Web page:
As for "newbies" easily learning it, I think you're taking a leap of faith there, because YOU are familiar and comfortable with it and don't want to change.






    Not anywhere near as cheap as the competition that provides richer functionality.

    Which is why BlackBerry has a miniscule marketshare these days.







    They are only "obscure" to people who refuse to learn them.
    You're forgetting people already voted with their wallets and they voted against BB10.

    Just because Apple are selling lots if iPhones doesn't mean BB can make a full touch phone and it will sell the same. Far from it.

    The 95% of the market is gone and BB are handing the rest on a plate to the competition by not making a device their existing user base wants.

    Praise Bb10 an EAS all day long, very few are using the combination.


    Sent from my iPhone using Tapatalk
    01-29-14 05:02 PM
  16. MarsupilamiX's Avatar
    You're forgetting people already voted with their wallets and they voted against BB10.

    Just because Apple are selling lots if iPhones doesn't mean BB can make a full touch phone and it will sell the same. Far from it.

    The 95% of the market is gone and BB are handing the rest on a plate to the competition by not making a device their existing user base wants.

    Praise Bb10 an EAS all day long, very few are using the combination.


    Sent from my iPhone using Tapatalk
    99% of phones sold, are non BBOS devices.
    This tells us that the market has rejected it and that people voted with their wallet against devices with that particular OS.
    It also implies that they rejected BIS.

    Since 99% of the market doesn't use BIS, it means that most people having something akin to a professional grade email system, will use EAS.
    This obviously means, that pretty much the whole market disagrees with your statements.
    Your lacking knowledge about EAS features is just the cherry on top of the cake, that entertains me even more.

    BlackBerry lost the BBOS market and will never get it back with BBOS, because the market has moved on.
    If they want to get more than their 1.5% of marketshare, then BB10 has to achieve it.
    If not it's bye bye for BlackBerry anyway (at least as a smartphone manufacturer).

    It's time to understand the paradigm of how phones are used in 2014, to make the comments you do.
    Over and over again, this isn't the case though.

    Posted via CB10
    Omnitech and johnnyuk like this.
    01-29-14 05:13 PM
  17. ssbtech's Avatar
    Since 99% of the market doesn't use BIS, it means that most people having something akin to a professional grade email system, will use EAS.
    This obviously means, that pretty much the whole market disagrees with your statements.
    Your lacking knowledge about EAS features is just the cherry on top of the cake, that entertains me even more.
    EAS is expensive, doesn't work properly (my calendar screws up) and is really intended for closed corporate email systems, not webmail that's available to the masses.

    EAS perhaps works well if you have one corporate email account, but beyond that if you have multiple accounts or any special filtering/sorting of messages it's a mess.
    01-29-14 05:55 PM
  18. Nine54's Avatar
    It's easy to spot traditionalists when they start intoning about what buttons are "proper" or not.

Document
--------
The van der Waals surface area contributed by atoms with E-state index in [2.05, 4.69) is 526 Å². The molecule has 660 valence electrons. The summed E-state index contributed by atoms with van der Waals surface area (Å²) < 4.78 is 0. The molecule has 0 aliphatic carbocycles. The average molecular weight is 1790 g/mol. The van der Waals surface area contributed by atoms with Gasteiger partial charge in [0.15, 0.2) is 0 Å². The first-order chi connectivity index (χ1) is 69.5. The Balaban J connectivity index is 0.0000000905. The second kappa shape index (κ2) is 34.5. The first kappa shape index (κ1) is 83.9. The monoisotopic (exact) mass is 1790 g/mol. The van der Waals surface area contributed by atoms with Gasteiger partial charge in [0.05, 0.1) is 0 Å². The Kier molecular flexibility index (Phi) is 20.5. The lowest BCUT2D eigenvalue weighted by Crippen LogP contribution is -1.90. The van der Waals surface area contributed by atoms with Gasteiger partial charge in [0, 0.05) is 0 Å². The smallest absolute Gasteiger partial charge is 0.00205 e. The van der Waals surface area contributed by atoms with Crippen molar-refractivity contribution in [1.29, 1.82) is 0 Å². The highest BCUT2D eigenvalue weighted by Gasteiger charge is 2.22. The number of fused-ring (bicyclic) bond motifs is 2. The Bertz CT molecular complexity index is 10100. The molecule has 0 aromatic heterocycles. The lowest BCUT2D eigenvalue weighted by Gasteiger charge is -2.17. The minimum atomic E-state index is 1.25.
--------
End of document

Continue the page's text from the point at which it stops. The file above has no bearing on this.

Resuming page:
Heh, what's "proper" is certainly subjective as are "simple," "fast" and "efficient." Arguments could me made for BBOS on either side of those coins, but I think the issue is that those "traditionalists" found BBOS faster and more efficient than competitor products. BlackBerry ran with the assumption that the old UI/UX paradigm was broken, but traditionalists likely would disagree. A similar debate exists around Windows 8.

    I agree that BB10 has poor cursor positioning, but I think the problem is about 70% due to poor touchscreen software design, only 30% due to lack of trackpad.
    This suggests that you believe that a software solution can provide more optimal cursor positioning than a physical solution/trackpad. But can you actually point to an example of this? I'm not disagreeing with the premise per se; just pointing out that current empirical evidence suggests otherwise. That said, I'm not in this camp that believes buttons are bad and that all technical challenges with smartphones should be solved via software vs. hardware. That, to me, is no different than refusing to let go of physical buttons.

    Yes a small number of people in the world are familiar with it. Most people in the world today using smartphones however, aren't familiar with it and use straight touchscreen products. (Which is why BlackBerry's sales are in the toilet these days compared to the competition)
    Valid point, but one that depends on the target audience for the product. Why does targeting new customers mean that existing customers always have to "get on board" and learn something new? I'm not yet so jaded as to think people are unwilling to learn something new if doing so adds value. Basically, if something is the right tool for the job, people will learn it. If the UI/UX is a barrier to adoption, then a company should focus on making the product easier to use--not simply making it look more like the other guys' product. People weren't familiar with iOS and touchscreens, but got through the learning curve because the UI was intuitive.

    That said, I think this comes back to who is BlackBerry's target audience. If it's trying to sell phones to the "everyman" touchscreen phone user, than sure, the old UI paradigm would be a competitive disadvantage. But if it's trying to target a niche within that market or a particular set of use cases, than maybe the UI is an advantage IF that UI better meets the needs of these users.